Vice Prez Naidu Calls For Renewed Thrust To Implementing Reforms In Police Forces

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New Delhi: Vice President, M. Venkaiah Naidu today emphasised that “a progressive, modern India must have a police force which meets the democratic aspirations of the people” and called for a renewed thrust to implementing reforms in the police forces.

Addressing a gathering after releasing the book titled “The Struggle for Police Reforms in India” written by former IPS officer, Prakash Singh, the Vice President stressed the need to upgrade the skills of our policemen to effectively tackle 21st century crimes such as cybercrimes and economic offences which require special investigative expertise due to their sophisticated and often transboundary nature.

The Vice President specifically highlighted issues that need to be addressed on a war footing, including filling up of the huge number of vacancies in police departments and strengthening the police infrastructure in tune with the requirements of modern age policing. He called for particularly strengthening the police force at the grassroots, who are the first responders in most cases. Shri Naidu also wanted the housing facilities of police personnel to be improved.

Stressing that the behaviour of policemen towards the common man should be courteous and friendly, the Vice President called upon the senior police officers to lead by example in this regard. “A visit to a police station should be a hassle-free experience for a person who goes there seeking help. The first thing to reform for this is the attitude of the police – they must be open-minded, sensitive and receptive to each individual citizen’s concerns”, he further said.

Noting that police reforms is a highly important and sensitive subject, the Vice President said that although there have been various attempts at introducing reforms over the years, progress has not been made to the desired extent. He called for a political will in the states to properly implement the reforms, according to the Supreme Court guidelines.

Naidu also reiterated the need for police reforms to uphold law and order in the country and to sustain India’s economic growth. “Peace is the prerequisite for progress”, he said.

Recalling the history of policing in India, the Vice President said that after the revolt of 1857, the British created a police force with the prime aim of upholding their imperial interests, and during the freedom struggle, used the police to mainly suppress and oppress our freedom fighters and revolutionaries. “After independence, sweeping reforms were needed in policing. Unfortunately, we have lagged behind in this crucial area,” he said.

Naidu said that over the years following Independence, the police force was perceived to be increasingly politicised with significant erosion in values and practices. Instead of being seen as a people-friendly force, it was seen as being elitist and power-friendly, he observed.

Referring to the instances of misuse of police force during the infamous Emergency, Shri Naidu said it was used with impunity to suppress human rights and imprison thousands of people, including all the political opponents of the ruling dispensation. Subsequently, a National Police Commission was set up in 1977, which submitted reports with detailed multi-dimensional proposals for police reforms, he recalled.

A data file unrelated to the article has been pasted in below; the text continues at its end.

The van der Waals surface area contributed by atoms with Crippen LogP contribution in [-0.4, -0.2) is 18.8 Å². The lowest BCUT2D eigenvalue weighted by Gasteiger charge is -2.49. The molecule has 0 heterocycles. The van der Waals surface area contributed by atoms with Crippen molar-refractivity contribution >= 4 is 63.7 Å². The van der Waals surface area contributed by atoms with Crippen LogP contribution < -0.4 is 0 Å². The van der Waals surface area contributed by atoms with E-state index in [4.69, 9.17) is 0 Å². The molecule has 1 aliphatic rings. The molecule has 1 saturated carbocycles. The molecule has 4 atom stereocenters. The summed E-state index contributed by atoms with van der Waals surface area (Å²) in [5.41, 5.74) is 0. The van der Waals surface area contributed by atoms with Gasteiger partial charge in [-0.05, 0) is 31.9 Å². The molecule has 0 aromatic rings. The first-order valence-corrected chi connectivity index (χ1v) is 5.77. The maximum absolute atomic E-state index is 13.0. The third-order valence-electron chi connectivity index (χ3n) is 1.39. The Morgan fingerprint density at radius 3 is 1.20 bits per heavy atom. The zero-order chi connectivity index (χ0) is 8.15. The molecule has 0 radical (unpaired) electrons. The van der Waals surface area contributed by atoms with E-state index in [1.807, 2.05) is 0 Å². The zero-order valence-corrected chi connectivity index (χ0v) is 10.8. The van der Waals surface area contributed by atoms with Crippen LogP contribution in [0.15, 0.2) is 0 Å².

However, the Vice President noted that not much headway has been made in bringing reforms in our police forces at the individual and institutional level.

Taking note of disappointment over the non-implementation of Supreme Court’s directions on Police Reforms of 2006, Shri Naidu said that policing is a state subject and it is the states that have to lead this drive towards police reforms. “I hope all the states and the Centre would come together in the true spirit of ‘Team India’ to implement the much-needed police reforms in the country,” he said.

Naidu expressed happiness over a number of initiatives taken by the Government of India toward better policing, including a project to decriminalize minor offences and violations and the move for amending the Identification of the Prisoners Act, 1920, a legislation that was passed more than a 100 years ago. He also appreciated the Prime Minister’s call for making the police a SMART force—standing for a force which is Strict and Sensitive, Modern and Mobile, Alert and Accountable, Reliable and Responsive, Tech-savvy and Trained.

Underlining the importance of policing to maintain peace and order in society, Shri Naidu commended the Government for giving high priority to greater use of technology in the day-to-day working of police. He also praised the Indian Police Foundation for its efforts to realise the vision of a SMART Indian Police, especially by bringing internal reforms, technology adaptation, digital transformation and training to improve the professional and ethical standards of the police.

Calling for reforms in all walks of public life, including politics, legislatures and judiciary, Naidu stressed the need for speedy disposal of criminal cases against politicians and civil servants to retain people’s trust in the system. He also called for reforms in the anti-defection law to discourage unethical defections among elected representatives.

On this occasion, Naidu also paid homage to the policemen who laid their lives in the line of duty battling criminals, terrorists, extremists and all shades of lawless elements in different parts of the country.

Prakash Singh, Former Director General, BSF, Kaushik Deka, Executive Editor, India Today, Vipul Mudgal, Director, Common Cause, N. Ramachandran, President, Indian Police Foundation, Kapish Mehra, Managing Director, Rupa Publications, N.K Singh, Retd. IPS and other dignitaries were present during the event.

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